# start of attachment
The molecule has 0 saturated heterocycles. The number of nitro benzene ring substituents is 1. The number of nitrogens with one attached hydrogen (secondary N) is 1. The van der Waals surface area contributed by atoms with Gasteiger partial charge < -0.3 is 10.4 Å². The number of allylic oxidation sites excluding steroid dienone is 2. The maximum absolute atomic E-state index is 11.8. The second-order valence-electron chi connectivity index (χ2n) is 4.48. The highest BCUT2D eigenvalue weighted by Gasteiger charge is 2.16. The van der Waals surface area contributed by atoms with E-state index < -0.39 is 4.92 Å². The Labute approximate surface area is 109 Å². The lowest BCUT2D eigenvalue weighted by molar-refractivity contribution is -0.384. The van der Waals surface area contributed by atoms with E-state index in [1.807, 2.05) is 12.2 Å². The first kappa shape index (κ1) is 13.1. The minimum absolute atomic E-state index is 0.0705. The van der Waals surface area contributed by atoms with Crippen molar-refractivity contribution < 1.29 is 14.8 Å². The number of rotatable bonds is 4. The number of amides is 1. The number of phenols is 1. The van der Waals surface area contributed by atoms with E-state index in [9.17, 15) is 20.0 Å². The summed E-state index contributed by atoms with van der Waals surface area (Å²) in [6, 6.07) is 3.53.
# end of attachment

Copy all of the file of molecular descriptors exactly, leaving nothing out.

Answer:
The molecule has 0 saturated heterocycles. The number of nitro benzene ring substituents is 1. The number of nitrogens with one attached hydrogen (secondary N) is 1. The van der Waals surface area contributed by atoms with Gasteiger partial charge < -0.3 is 10.4 Å². The number of allylic oxidation sites excluding steroid dienone is 2. The maximum absolute atomic E-state index is 11.8. The second-order valence-electron chi connectivity index (χ2n) is 4.48. The highest BCUT2D eigenvalue weighted by Gasteiger charge is 2.16. The van der Waals surface area contributed by atoms with E-state index < -0.39 is 4.92 Å². The Labute approximate surface area is 109 Å². The lowest BCUT2D eigenvalue weighted by molar-refractivity contribution is -0.384. The van der Waals surface area contributed by atoms with E-state index in [1.807, 2.05) is 12.2 Å². The first kappa shape index (κ1) is 13.1. The minimum absolute atomic E-state index is 0.0705. The van der Waals surface area contributed by atoms with Crippen molar-refractivity contribution < 1.29 is 14.8 Å². The number of rotatable bonds is 4. The number of amides is 1. The number of phenols is 1. The van der Waals surface area contributed by atoms with E-state index in [9.17, 15) is 20.0 Å². The summed E-state index contributed by atoms with van der Waals surface area (Å²) in [6, 6.07) is 3.53.